|               |        ''''''''''''......
you |               |                    |      ......>|
|               |                    |      _______|___floor
|               |         ___________|------
--------------------------


Anyway its weird

• Regarding the question: 'do you align the laser with the floor at the height of your own face believing in geometry? or do you point directly at the "little person" D ?' -- If D is the same height as you, then there is no difference between leveling the laser pointer at the height of your own face and pointing directly at 'the little person'. It is the same thing. Jan 21 '11 at 19:48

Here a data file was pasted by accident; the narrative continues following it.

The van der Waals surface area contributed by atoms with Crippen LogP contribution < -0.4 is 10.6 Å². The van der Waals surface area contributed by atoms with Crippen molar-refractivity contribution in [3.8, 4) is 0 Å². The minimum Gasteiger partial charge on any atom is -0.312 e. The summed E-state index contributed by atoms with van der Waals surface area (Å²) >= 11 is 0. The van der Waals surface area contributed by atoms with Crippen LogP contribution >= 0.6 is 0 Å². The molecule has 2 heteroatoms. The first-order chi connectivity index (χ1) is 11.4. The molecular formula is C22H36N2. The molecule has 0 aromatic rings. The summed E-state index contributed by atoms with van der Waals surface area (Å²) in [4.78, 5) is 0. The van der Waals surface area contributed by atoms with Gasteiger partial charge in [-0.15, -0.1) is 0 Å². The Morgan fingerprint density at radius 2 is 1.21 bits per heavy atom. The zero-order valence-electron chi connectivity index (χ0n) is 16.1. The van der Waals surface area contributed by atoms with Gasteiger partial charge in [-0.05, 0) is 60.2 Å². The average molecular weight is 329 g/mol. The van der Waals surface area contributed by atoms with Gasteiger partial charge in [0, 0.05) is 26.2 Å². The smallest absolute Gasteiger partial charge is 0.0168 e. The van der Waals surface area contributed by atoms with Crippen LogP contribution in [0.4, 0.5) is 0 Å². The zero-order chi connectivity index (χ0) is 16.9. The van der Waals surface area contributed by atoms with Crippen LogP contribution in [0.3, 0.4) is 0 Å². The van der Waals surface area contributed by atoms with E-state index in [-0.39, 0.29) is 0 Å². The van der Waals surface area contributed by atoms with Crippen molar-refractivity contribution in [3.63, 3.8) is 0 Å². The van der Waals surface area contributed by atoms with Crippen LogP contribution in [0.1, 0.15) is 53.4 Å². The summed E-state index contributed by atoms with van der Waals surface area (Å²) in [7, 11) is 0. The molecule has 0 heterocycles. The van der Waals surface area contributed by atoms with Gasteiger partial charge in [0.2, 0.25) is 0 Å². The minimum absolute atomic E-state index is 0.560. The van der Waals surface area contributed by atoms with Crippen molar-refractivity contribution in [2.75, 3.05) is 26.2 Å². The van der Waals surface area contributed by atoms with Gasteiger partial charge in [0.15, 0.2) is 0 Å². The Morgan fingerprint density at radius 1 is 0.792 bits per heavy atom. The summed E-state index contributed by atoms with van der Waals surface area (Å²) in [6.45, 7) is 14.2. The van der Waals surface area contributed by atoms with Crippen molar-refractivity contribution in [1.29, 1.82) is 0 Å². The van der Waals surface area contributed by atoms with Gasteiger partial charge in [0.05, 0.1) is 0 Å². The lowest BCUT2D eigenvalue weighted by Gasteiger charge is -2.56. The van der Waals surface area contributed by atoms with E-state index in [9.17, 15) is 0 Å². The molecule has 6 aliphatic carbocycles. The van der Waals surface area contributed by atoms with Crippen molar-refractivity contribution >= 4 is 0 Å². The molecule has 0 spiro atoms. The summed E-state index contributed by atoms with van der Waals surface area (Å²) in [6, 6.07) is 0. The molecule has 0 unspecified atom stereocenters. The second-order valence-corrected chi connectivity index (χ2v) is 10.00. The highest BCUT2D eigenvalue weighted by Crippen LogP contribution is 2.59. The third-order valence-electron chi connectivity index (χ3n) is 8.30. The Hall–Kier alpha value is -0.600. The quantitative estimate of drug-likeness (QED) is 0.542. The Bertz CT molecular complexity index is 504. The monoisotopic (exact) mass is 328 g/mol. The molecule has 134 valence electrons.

• It seems a question of projective geometry. Jan 24 '11 at 12:10

I will kindly assume that your question isn't a hoax.

Objects that are further from the observing eyes look smaller because of geometric optics. If an object at distance $D$ from our eyes has size $S$, the rays from its endpoints will arrive to our eyes from the same angles as the rays from a smaller object of size $S/k$ whose distance is $D/k$, because of two simple similar triangles. The angle is essentially $S/D=(S/k)/(D/k)$.

A single eye may only detect the direction from which a light ray is coming - the light ray will create a point on the retina that only depends on the angle from which it is coming (let's neglect focusing now - focusing either by lens in each eye or by the relative position of both eyes is able to determine the distance of close enough objects), so it will think that the large object of size $S$ is as small as the smaller object of size $S/k$ just because the larger object is $k$ times further.

A random picture sufficient to explain what I mean, see below: